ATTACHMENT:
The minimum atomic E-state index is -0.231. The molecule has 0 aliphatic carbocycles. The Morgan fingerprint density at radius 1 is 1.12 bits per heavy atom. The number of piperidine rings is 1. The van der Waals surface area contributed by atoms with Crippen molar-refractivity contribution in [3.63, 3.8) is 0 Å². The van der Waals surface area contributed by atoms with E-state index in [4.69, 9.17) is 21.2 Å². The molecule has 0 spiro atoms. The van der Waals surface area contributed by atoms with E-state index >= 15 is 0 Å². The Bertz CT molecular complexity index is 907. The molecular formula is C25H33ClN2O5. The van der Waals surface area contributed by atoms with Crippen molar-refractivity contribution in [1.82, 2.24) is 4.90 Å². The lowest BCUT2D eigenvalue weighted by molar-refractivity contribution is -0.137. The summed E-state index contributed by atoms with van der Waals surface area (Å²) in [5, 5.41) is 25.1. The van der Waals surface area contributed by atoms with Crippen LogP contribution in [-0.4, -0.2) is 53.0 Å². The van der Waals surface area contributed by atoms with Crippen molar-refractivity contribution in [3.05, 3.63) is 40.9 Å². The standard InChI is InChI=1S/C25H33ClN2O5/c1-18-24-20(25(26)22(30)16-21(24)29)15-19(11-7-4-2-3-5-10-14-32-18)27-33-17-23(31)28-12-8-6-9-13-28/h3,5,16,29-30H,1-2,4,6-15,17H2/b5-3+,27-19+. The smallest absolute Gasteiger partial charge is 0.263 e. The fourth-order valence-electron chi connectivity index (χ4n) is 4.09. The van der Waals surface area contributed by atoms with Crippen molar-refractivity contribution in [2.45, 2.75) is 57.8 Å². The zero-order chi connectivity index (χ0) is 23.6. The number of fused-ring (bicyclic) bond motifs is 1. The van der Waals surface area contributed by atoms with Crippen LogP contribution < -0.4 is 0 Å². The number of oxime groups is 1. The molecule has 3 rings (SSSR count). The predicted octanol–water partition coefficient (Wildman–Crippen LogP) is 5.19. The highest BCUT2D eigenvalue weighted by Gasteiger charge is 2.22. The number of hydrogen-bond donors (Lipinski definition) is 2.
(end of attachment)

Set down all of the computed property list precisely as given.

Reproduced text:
The minimum atomic E-state index is -0.231. The molecule has 0 aliphatic carbocycles. The Morgan fingerprint density at radius 1 is 1.12 bits per heavy atom. The number of piperidine rings is 1. The van der Waals surface area contributed by atoms with Crippen molar-refractivity contribution in [3.63, 3.8) is 0 Å². The van der Waals surface area contributed by atoms with E-state index in [4.69, 9.17) is 21.2 Å². The molecule has 0 spiro atoms. The van der Waals surface area contributed by atoms with E-state index >= 15 is 0 Å². The Bertz CT molecular complexity index is 907. The molecular formula is C25H33ClN2O5. The van der Waals surface area contributed by atoms with Crippen molar-refractivity contribution in [1.82, 2.24) is 4.90 Å². The lowest BCUT2D eigenvalue weighted by molar-refractivity contribution is -0.137. The summed E-state index contributed by atoms with van der Waals surface area (Å²) in [5, 5.41) is 25.1. The van der Waals surface area contributed by atoms with Crippen LogP contribution in [-0.4, -0.2) is 53.0 Å². The van der Waals surface area contributed by atoms with Crippen molar-refractivity contribution in [3.05, 3.63) is 40.9 Å². The standard InChI is InChI=1S/C25H33ClN2O5/c1-18-24-20(25(26)22(30)16-21(24)29)15-19(11-7-4-2-3-5-10-14-32-18)27-33-17-23(31)28-12-8-6-9-13-28/h3,5,16,29-30H,1-2,4,6-15,17H2/b5-3+,27-19+. The smallest absolute Gasteiger partial charge is 0.263 e. The fourth-order valence-electron chi connectivity index (χ4n) is 4.09. The van der Waals surface area contributed by atoms with Crippen molar-refractivity contribution in [2.45, 2.75) is 57.8 Å². The zero-order chi connectivity index (χ0) is 23.6. The number of fused-ring (bicyclic) bond motifs is 1. The van der Waals surface area contributed by atoms with Crippen LogP contribution < -0.4 is 0 Å². The number of oxime groups is 1. The molecule has 3 rings (SSSR count). The predicted octanol–water partition coefficient (Wildman–Crippen LogP) is 5.19. The highest BCUT2D eigenvalue weighted by Gasteiger charge is 2.22. The number of hydrogen-bond donors (Lipinski definition) is 2.